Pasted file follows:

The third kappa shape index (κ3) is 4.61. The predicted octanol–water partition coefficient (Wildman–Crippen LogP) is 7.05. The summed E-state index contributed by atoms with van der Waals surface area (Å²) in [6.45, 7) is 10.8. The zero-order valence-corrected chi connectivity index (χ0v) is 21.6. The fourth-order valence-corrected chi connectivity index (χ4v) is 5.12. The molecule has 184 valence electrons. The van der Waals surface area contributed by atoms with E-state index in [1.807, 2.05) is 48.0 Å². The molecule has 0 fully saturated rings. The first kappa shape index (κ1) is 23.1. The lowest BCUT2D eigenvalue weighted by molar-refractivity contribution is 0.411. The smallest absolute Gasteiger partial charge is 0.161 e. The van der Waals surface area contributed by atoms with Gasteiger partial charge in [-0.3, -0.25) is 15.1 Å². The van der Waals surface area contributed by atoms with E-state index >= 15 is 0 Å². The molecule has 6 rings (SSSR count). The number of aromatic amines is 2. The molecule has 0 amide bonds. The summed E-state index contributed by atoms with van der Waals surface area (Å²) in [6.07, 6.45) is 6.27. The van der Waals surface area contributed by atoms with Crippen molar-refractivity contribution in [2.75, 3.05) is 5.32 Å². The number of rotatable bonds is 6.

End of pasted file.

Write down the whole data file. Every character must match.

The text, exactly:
The third kappa shape index (κ3) is 4.61. The predicted octanol–water partition coefficient (Wildman–Crippen LogP) is 7.05. The summed E-state index contributed by atoms with van der Waals surface area (Å²) in [6.45, 7) is 10.8. The zero-order valence-corrected chi connectivity index (χ0v) is 21.6. The fourth-order valence-corrected chi connectivity index (χ4v) is 5.12. The molecule has 184 valence electrons. The van der Waals surface area contributed by atoms with E-state index in [1.807, 2.05) is 48.0 Å². The molecule has 0 fully saturated rings. The first kappa shape index (κ1) is 23.1. The lowest BCUT2D eigenvalue weighted by molar-refractivity contribution is 0.411. The smallest absolute Gasteiger partial charge is 0.161 e. The van der Waals surface area contributed by atoms with Gasteiger partial charge in [-0.3, -0.25) is 15.1 Å². The van der Waals surface area contributed by atoms with E-state index >= 15 is 0 Å². The molecule has 6 rings (SSSR count). The number of aromatic amines is 2. The molecule has 0 amide bonds. The summed E-state index contributed by atoms with van der Waals surface area (Å²) in [6.07, 6.45) is 6.27. The van der Waals surface area contributed by atoms with Crippen molar-refractivity contribution in [2.75, 3.05) is 5.32 Å². The number of rotatable bonds is 6.